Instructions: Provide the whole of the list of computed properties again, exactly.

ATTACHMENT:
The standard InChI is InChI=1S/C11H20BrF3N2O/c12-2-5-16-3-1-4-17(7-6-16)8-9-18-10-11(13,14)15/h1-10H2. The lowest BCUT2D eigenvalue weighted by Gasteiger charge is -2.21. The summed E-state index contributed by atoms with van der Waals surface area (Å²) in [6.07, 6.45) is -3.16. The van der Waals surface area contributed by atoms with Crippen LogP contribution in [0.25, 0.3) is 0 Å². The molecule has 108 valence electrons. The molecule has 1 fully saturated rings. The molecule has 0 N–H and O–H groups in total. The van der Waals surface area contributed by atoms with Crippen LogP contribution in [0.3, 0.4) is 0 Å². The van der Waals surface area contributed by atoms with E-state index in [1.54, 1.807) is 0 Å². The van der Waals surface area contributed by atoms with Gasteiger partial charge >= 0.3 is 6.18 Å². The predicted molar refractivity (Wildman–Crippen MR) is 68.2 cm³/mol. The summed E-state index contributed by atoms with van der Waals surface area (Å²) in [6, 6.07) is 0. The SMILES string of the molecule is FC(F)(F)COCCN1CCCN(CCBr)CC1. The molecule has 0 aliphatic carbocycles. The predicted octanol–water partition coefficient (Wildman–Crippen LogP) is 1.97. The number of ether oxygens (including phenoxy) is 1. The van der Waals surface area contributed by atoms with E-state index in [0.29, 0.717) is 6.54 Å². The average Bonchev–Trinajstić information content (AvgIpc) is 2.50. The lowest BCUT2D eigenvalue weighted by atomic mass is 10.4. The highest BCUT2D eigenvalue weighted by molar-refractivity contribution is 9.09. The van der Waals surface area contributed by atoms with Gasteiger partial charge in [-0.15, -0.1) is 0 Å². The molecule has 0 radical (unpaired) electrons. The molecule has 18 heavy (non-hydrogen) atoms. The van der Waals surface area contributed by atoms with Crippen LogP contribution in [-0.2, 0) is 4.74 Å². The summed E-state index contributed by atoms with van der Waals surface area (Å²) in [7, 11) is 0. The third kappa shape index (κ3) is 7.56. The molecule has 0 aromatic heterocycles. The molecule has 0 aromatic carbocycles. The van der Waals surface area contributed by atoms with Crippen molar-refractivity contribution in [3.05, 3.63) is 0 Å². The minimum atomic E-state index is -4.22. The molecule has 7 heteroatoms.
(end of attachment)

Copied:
The standard InChI is InChI=1S/C11H20BrF3N2O/c12-2-5-16-3-1-4-17(7-6-16)8-9-18-10-11(13,14)15/h1-10H2. The lowest BCUT2D eigenvalue weighted by Gasteiger charge is -2.21. The summed E-state index contributed by atoms with van der Waals surface area (Å²) in [6.07, 6.45) is -3.16. The van der Waals surface area contributed by atoms with Crippen LogP contribution in [0.25, 0.3) is 0 Å². The molecule has 108 valence electrons. The molecule has 1 fully saturated rings. The molecule has 0 N–H and O–H groups in total. The van der Waals surface area contributed by atoms with Crippen LogP contribution in [0.3, 0.4) is 0 Å². The van der Waals surface area contributed by atoms with E-state index in [1.54, 1.807) is 0 Å². The van der Waals surface area contributed by atoms with Gasteiger partial charge >= 0.3 is 6.18 Å². The predicted molar refractivity (Wildman–Crippen MR) is 68.2 cm³/mol. The summed E-state index contributed by atoms with van der Waals surface area (Å²) in [6, 6.07) is 0. The SMILES string of the molecule is FC(F)(F)COCCN1CCCN(CCBr)CC1. The molecule has 0 aliphatic carbocycles. The predicted octanol–water partition coefficient (Wildman–Crippen LogP) is 1.97. The number of ether oxygens (including phenoxy) is 1. The van der Waals surface area contributed by atoms with E-state index in [0.29, 0.717) is 6.54 Å². The average Bonchev–Trinajstić information content (AvgIpc) is 2.50. The lowest BCUT2D eigenvalue weighted by atomic mass is 10.4. The highest BCUT2D eigenvalue weighted by molar-refractivity contribution is 9.09. The van der Waals surface area contributed by atoms with Gasteiger partial charge in [-0.15, -0.1) is 0 Å². The molecule has 0 radical (unpaired) electrons. The molecule has 18 heavy (non-hydrogen) atoms. The van der Waals surface area contributed by atoms with Crippen LogP contribution in [-0.2, 0) is 4.74 Å². The summed E-state index contributed by atoms with van der Waals surface area (Å²) in [7, 11) is 0. The third kappa shape index (κ3) is 7.56. The molecule has 0 aromatic heterocycles. The molecule has 0 aromatic carbocycles. The van der Waals surface area contributed by atoms with Crippen molar-refractivity contribution in [3.05, 3.63) is 0 Å². The minimum atomic E-state index is -4.22. The molecule has 7 heteroatoms.